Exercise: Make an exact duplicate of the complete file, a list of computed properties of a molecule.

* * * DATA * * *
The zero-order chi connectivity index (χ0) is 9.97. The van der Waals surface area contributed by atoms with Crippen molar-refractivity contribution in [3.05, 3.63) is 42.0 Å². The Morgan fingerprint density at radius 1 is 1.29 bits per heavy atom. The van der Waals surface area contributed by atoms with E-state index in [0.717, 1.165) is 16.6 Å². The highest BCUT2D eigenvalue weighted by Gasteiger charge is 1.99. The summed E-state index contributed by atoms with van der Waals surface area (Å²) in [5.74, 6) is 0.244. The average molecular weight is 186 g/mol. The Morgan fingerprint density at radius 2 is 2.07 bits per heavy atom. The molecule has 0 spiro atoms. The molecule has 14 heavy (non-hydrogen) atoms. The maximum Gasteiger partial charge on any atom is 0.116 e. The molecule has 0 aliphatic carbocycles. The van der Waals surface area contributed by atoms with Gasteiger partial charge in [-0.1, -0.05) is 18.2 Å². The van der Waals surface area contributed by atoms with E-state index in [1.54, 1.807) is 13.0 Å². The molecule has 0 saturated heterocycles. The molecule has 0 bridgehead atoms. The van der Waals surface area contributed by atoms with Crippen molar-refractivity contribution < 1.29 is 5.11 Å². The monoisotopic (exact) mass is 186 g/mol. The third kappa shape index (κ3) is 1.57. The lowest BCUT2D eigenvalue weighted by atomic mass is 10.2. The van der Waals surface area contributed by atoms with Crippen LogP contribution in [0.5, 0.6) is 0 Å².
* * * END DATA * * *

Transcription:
The zero-order chi connectivity index (χ0) is 9.97. The van der Waals surface area contributed by atoms with Crippen molar-refractivity contribution in [3.05, 3.63) is 42.0 Å². The Morgan fingerprint density at radius 1 is 1.29 bits per heavy atom. The van der Waals surface area contributed by atoms with E-state index in [0.717, 1.165) is 16.6 Å². The highest BCUT2D eigenvalue weighted by Gasteiger charge is 1.99. The summed E-state index contributed by atoms with van der Waals surface area (Å²) in [5.74, 6) is 0.244. The average molecular weight is 186 g/mol. The Morgan fingerprint density at radius 2 is 2.07 bits per heavy atom. The molecule has 0 spiro atoms. The molecule has 14 heavy (non-hydrogen) atoms. The maximum Gasteiger partial charge on any atom is 0.116 e. The molecule has 0 aliphatic carbocycles. The van der Waals surface area contributed by atoms with Gasteiger partial charge in [-0.1, -0.05) is 18.2 Å². The van der Waals surface area contributed by atoms with E-state index in [1.54, 1.807) is 13.0 Å². The molecule has 0 saturated heterocycles. The molecule has 0 bridgehead atoms. The van der Waals surface area contributed by atoms with Crippen molar-refractivity contribution < 1.29 is 5.11 Å². The monoisotopic (exact) mass is 186 g/mol. The third kappa shape index (κ3) is 1.57. The lowest BCUT2D eigenvalue weighted by atomic mass is 10.2. The van der Waals surface area contributed by atoms with Crippen LogP contribution in [0.5, 0.6) is 0 Å².